2011-09-13 § Leave a comment

WHY DO THEY CALL IT A PONZI SCHEME

“Social Security is a Ponzi scheme”. This is such an obvious falsehood, we have to look at why it is being said. When a politician makes this claim, what is he or she trying to accomplish?

The answer: it’s a way to evade blame while we tear up Social Security obligations.

From 1940 to 1988, the Social Security tax rate changed year to year so that the taxes collected matched the benefits paid. It rose steadily from 1% to 7.6%.

In the 1990’s, there was a surplus. The economy was strong, unemployment was low, wages were stable. The demographics were favorable, with a large workforce: the baby boomers were still working. The tax rate could have been reduced at this time, but it wasn’t.

Instead of lowering the tax rate, the money was spent. To maintain the appearance of propriety, Treasury bills were deposited into the “Trust Fund”. This is not like the trust fund you might leave to your grandkids. It’s more like an escrow account, where year-to-year surpluses are collected and deficits are paid out, with T-bills used to smooth out the cash flow. It avoids the problem of retirees having a delay in their benefit check while the tax rates are being adjusted by Congress.

After 1990, it was no longer used this way. A steady flow of money was collected from employees and employers, and used for federal expenditures as it was received. The pile of T-bills in the Trust Fund grew wildly. This was very convenient because no buyers were needed — the funds were coming hand over fist. From 1998 to 2009, the surplus was never less than $100 billion each year.

The period of time from 1990-2010 was where people say the Trust Fund was “raided”. Don’t be misled, the mechanism didn’t change — it’s just that the size of the IOU’s were allowed to grow tremendously. Instead of thinking of Social Security as a pay-as-you-go social insurance program, Congress started using it as a source of general tax revenue and it’s been that way ever since. The federal budget came to depend on that extra $100 billion every year. It’s built in.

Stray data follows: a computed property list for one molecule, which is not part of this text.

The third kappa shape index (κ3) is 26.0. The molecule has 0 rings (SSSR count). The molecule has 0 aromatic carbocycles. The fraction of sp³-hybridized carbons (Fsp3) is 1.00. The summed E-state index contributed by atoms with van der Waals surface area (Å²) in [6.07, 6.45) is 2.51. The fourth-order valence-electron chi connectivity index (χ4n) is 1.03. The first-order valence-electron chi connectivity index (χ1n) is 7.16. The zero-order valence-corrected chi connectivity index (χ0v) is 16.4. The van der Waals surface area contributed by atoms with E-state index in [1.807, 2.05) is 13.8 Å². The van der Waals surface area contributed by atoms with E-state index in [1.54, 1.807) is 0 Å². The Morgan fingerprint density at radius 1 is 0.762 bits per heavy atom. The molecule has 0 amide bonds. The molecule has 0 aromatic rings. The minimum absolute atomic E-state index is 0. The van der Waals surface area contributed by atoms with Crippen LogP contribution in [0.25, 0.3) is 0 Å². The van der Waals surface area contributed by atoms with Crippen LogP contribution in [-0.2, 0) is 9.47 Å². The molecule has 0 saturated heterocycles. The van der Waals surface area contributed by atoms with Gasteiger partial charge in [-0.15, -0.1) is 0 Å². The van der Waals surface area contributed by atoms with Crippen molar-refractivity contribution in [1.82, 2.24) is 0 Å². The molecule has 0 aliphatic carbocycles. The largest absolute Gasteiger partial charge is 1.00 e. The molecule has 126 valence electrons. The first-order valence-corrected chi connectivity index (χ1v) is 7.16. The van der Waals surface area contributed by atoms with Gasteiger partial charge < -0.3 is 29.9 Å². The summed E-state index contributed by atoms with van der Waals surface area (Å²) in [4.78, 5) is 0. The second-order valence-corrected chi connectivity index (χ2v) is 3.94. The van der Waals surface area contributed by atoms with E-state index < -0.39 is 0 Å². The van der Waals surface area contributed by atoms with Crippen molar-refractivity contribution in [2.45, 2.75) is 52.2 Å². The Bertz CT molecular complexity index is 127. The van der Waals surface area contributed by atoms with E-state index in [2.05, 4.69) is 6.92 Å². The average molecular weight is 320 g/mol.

But demographics and economic changes were happening that would eventually bring this flow of money to a stop.

By 2011, the boomers had retired, the economy was in shambles, unemployment was high, and wages were low. Compounding this, the Obama administration cut the payroll tax rate for 2010-2012 in an effort to stimulate growth. Now, obligations to retirees are such that, instead of providing a steady flow of money that the government could tap, the Social Security system requires that the T-bills in the Trust Fund be redeemed. It’s time to pay the piper.

Suddenly, just as we are looking for any and all sources of revenue, the government cannot tap Social Security as a source of money; instead, money must go the other direction. If you’re a politician, what do you do? You need to raise taxes, but you can’t do that. Raising taxes simply does not happen in the new millenium. (We’re the country that issued and renewed tax CUTS in the face of massive deficits.) You’re going to look like a failure if you don’t come up with a bunch of money, but there is no money. The solution is….avoid blame! At all costs.

Because if you get the blame, you lose your job and all your influence. You might have to go back to selling insurance, or something.

How to shift blame? You can’t accuse your opponent, because he didn’t do anything. The damage started long ago, back in 1990.

Perry’s solution: talk your way out of it. Since Madoff, the word “Ponzi scheme” has supremely negative connotations. If you can convince enough people that Social Security is a Ponzi scheme, then you accomplish your damage-control goals. (A) You can reduce or stop paying benefits, and it looks to observers just like the catastrophic “blow-up” phase of a real Ponzi scheme. (B) You can throw that stack of specially-marked T-bills in the dustbin, and breathe a sigh of relief. You just defaulted without LOOKING like you defaulted, because (C) people are already convinced the scheme was doomed from the very beginning, that failure was inevitable. That’s what happens when people invest in a Ponzi scheme, right? Stupid, shortsighted people.

To recap:
– for 20 years, we’ve been collecting SS taxes in excess of what SS needed, and spending it all
– now, SS needs a tax rate hike; but AMERICAN POLITICIANS DO NOT RAISE TAXES. Period.
– one solution is to allow the system to collapse. We just need a fall guy.

Another way to extricate ourselves from this situation is to go further into debt: instead of today’s workers paying yesterday’s workers, we could make tomorrow’s workers pay yesterday’s workers. That seems a bit too cruel, since we’re already making tomorrow’s workers pay for today’s budget follies.

Or, we could….(drum roll)…..raise taxes, and balance the federal budget. But that would be too simple.

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